One friend had just returned from an island vacation with her extended family. She agreed with the concept of the food revolution being more of a social movement and liked the idea of creating more food hubs to help organic farmers get their food to like-minded markets and finding ways to preserve farmland and get more people farming. “That is all well and good,” she said, “but how do you broach the sustainable food subject with friends and relatives who either don’t see or care about the value of our food?”
People want to buy their Wish-Bone salad dressings and Gogurts. They are familiar, cheap and convenient products. It can be a touchy conversation and one you want to go well so you both feel happy with the outcome. I’ve thought about this conundrum many times thinking how we need a set of communication tools and tips to help convince friends and relatives respectfully but swiftly. We can’t be judgmental in our approach because people will turn off but we also need to start seeing light bulbs go off at a faster pace than they are currently in order to increase the groundswell for a healthier tomorrow. Times a tickin! If you’ve got ideas, send’em my way. Please!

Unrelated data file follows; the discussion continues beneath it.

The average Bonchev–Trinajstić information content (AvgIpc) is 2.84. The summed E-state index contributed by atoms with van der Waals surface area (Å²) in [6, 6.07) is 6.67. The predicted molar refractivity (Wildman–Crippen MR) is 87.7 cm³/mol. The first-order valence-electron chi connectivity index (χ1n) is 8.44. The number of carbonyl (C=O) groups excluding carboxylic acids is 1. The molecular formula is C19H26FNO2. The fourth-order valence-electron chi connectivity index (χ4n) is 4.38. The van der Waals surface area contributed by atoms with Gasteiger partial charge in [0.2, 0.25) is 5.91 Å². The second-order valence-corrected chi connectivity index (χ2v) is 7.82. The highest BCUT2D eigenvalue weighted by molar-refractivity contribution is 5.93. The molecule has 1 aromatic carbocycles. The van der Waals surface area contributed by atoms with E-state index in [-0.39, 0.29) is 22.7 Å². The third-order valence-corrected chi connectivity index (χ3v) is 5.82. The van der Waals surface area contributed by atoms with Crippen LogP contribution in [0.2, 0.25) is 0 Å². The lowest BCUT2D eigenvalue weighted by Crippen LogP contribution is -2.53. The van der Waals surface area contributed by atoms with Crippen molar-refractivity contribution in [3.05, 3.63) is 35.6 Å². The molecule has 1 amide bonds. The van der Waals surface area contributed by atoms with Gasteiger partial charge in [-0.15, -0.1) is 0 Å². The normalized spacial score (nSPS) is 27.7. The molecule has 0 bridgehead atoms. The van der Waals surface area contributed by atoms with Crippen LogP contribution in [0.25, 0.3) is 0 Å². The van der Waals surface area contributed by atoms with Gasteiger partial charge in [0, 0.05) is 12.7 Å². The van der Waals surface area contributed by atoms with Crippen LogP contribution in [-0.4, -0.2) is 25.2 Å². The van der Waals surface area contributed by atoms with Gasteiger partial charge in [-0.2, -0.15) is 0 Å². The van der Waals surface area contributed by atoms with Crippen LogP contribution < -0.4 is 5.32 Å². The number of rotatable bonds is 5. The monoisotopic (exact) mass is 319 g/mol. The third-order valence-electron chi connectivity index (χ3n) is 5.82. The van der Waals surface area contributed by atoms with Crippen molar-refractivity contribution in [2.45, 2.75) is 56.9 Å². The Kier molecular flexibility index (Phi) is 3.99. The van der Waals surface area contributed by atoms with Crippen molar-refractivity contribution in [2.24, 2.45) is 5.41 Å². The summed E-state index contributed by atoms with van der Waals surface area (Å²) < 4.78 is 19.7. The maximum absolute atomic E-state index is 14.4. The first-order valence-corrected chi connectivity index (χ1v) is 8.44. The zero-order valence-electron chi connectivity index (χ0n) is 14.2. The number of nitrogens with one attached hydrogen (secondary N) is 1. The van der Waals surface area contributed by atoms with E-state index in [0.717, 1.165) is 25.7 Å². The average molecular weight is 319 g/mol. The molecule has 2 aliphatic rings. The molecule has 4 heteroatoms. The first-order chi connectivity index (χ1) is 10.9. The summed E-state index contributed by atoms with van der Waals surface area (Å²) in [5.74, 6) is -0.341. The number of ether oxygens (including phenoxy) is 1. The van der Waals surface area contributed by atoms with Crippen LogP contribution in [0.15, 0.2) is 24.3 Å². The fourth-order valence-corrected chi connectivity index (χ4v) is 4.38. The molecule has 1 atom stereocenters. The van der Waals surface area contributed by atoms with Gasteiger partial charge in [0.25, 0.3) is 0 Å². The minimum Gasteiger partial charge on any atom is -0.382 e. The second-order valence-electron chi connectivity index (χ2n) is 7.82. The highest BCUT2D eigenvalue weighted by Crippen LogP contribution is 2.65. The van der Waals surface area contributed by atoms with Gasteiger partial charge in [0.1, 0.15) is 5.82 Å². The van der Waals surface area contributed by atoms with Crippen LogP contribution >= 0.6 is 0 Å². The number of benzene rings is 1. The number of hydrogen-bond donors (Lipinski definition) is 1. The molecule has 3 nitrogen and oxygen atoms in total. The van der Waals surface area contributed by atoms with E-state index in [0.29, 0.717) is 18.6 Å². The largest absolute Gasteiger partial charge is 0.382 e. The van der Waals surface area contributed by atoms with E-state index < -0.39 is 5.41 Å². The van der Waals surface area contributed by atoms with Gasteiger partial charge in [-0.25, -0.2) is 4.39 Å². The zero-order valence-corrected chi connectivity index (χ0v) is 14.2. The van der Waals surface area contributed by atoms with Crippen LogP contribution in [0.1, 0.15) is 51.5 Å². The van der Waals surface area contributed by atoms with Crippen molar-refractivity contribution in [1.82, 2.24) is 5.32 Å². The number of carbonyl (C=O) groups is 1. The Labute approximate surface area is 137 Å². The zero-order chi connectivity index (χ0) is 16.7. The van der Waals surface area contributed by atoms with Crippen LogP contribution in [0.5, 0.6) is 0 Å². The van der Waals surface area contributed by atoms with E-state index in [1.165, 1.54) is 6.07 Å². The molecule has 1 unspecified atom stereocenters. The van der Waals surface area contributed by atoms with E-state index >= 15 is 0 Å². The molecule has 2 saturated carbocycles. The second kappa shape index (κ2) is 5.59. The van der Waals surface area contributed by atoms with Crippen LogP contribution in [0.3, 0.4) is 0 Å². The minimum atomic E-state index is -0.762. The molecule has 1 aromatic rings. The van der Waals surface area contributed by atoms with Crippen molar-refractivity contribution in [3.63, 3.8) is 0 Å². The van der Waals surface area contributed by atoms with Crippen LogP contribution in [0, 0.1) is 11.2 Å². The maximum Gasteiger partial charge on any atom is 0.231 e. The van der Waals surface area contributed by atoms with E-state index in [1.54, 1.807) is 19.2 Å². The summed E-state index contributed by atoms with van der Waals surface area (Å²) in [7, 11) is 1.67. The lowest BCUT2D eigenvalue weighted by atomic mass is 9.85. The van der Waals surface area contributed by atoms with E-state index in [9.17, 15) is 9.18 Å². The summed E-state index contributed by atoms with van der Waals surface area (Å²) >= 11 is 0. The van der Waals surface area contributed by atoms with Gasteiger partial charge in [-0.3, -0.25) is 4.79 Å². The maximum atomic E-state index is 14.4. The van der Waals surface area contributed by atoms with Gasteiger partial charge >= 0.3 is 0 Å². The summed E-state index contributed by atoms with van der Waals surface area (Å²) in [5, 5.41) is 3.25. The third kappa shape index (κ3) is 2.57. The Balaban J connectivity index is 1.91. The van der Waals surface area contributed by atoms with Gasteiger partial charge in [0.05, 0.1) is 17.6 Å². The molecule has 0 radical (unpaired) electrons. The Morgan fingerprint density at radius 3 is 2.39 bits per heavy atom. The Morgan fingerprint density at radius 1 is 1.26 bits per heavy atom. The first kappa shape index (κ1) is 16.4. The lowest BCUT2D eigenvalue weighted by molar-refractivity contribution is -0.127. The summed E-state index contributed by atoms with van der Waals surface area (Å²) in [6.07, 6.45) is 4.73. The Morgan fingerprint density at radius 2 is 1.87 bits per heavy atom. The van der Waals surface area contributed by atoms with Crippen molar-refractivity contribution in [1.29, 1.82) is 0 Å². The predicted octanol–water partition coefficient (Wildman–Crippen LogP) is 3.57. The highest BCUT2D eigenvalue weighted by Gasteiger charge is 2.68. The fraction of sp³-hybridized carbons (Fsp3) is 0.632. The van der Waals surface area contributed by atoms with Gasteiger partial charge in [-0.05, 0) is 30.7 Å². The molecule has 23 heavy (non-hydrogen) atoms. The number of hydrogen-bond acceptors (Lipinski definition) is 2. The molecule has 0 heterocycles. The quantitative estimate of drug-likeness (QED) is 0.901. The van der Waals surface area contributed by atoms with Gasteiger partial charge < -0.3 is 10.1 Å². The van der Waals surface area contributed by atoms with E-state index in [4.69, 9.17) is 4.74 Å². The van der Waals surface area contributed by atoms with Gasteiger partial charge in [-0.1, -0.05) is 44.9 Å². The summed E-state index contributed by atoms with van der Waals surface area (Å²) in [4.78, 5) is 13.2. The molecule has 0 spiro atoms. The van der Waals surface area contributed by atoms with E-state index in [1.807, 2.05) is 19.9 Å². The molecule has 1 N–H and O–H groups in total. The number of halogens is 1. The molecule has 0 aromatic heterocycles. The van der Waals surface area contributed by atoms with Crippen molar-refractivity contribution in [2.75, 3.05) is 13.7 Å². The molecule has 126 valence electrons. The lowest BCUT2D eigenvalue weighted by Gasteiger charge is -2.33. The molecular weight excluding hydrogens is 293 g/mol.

Most people will agree that pesticides are bad and chickens should have room to roam but they still buy chemically drenched veggies and factory farm eggs. Why is that? For one, they don’t see the direct connection to the food they are eating. It’s not like they are picking the eggs up at a confined animal feeding operation (CAFO) and see the conditions in which their food was raised. But the bigger reason is…Price! We are a price driven society. And even though food is one of life’s three basic building blocks along with water and air, we want food to be cheap. But we will pay high prices for other consumer goods like fashion, electronics and toys. If we measured status by what we ate and not how we looked, the tables would be turned. We need to view ourselves not as consumers but as eaters (just learned this concept in the book I’m reading entitled, Farmer Jane).
Bottom line, food needs to be a priority. We make our children a priority. The food we feed them and where it comes from should be a priority. Once upon a time, we use to spend 25% of our salaries on food now it is less than 10%. If we reprioritized our buying habits, we would spend less on dressing our lives and more on nourishing our families. And if worried about price, then we should find ways to not waste so much. 40% of the food produced in the US gets thrown away either before it reaches the market, at the market or in our homes. If we shopped more consciously, we would throw less food away in our homes leaving more money to buy food grown sustainably.